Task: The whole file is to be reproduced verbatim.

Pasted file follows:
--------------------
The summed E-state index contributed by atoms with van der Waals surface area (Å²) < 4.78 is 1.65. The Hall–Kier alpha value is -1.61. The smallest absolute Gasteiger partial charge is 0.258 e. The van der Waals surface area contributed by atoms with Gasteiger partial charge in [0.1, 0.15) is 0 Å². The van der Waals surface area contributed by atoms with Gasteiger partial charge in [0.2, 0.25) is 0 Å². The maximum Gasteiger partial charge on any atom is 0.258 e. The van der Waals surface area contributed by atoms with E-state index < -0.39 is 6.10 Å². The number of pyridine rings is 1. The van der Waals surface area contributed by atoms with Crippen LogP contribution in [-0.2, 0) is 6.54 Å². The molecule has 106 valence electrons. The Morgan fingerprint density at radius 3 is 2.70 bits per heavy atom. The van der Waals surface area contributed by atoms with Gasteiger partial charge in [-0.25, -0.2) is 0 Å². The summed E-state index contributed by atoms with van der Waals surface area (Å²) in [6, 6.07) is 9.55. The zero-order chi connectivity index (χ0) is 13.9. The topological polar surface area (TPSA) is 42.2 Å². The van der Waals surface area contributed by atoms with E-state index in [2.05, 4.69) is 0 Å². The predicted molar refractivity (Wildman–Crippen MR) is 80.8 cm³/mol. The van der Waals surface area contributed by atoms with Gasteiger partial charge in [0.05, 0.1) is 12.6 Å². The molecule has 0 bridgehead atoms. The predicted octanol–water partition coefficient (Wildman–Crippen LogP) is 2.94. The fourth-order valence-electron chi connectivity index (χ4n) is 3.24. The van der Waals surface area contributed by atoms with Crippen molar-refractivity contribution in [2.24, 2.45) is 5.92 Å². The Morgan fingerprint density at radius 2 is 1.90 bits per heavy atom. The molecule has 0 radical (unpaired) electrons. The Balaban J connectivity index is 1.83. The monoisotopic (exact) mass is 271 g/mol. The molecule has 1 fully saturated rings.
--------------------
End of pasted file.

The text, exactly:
The summed E-state index contributed by atoms with van der Waals surface area (Å²) < 4.78 is 1.65. The Hall–Kier alpha value is -1.61. The smallest absolute Gasteiger partial charge is 0.258 e. The van der Waals surface area contributed by atoms with Gasteiger partial charge in [0.1, 0.15) is 0 Å². The van der Waals surface area contributed by atoms with Gasteiger partial charge in [0.2, 0.25) is 0 Å². The maximum Gasteiger partial charge on any atom is 0.258 e. The van der Waals surface area contributed by atoms with E-state index < -0.39 is 6.10 Å². The number of pyridine rings is 1. The van der Waals surface area contributed by atoms with Crippen LogP contribution in [-0.2, 0) is 6.54 Å². The molecule has 106 valence electrons. The Morgan fingerprint density at radius 3 is 2.70 bits per heavy atom. The van der Waals surface area contributed by atoms with Gasteiger partial charge in [-0.25, -0.2) is 0 Å². The summed E-state index contributed by atoms with van der Waals surface area (Å²) in [6, 6.07) is 9.55. The zero-order chi connectivity index (χ0) is 13.9. The topological polar surface area (TPSA) is 42.2 Å². The van der Waals surface area contributed by atoms with E-state index in [2.05, 4.69) is 0 Å². The predicted molar refractivity (Wildman–Crippen MR) is 80.8 cm³/mol. The van der Waals surface area contributed by atoms with Gasteiger partial charge in [0.05, 0.1) is 12.6 Å². The molecule has 0 bridgehead atoms. The predicted octanol–water partition coefficient (Wildman–Crippen LogP) is 2.94. The fourth-order valence-electron chi connectivity index (χ4n) is 3.24. The van der Waals surface area contributed by atoms with Crippen molar-refractivity contribution in [2.24, 2.45) is 5.92 Å². The Morgan fingerprint density at radius 2 is 1.90 bits per heavy atom. The molecule has 0 radical (unpaired) electrons. The Balaban J connectivity index is 1.83. The monoisotopic (exact) mass is 271 g/mol. The molecule has 1 fully saturated rings.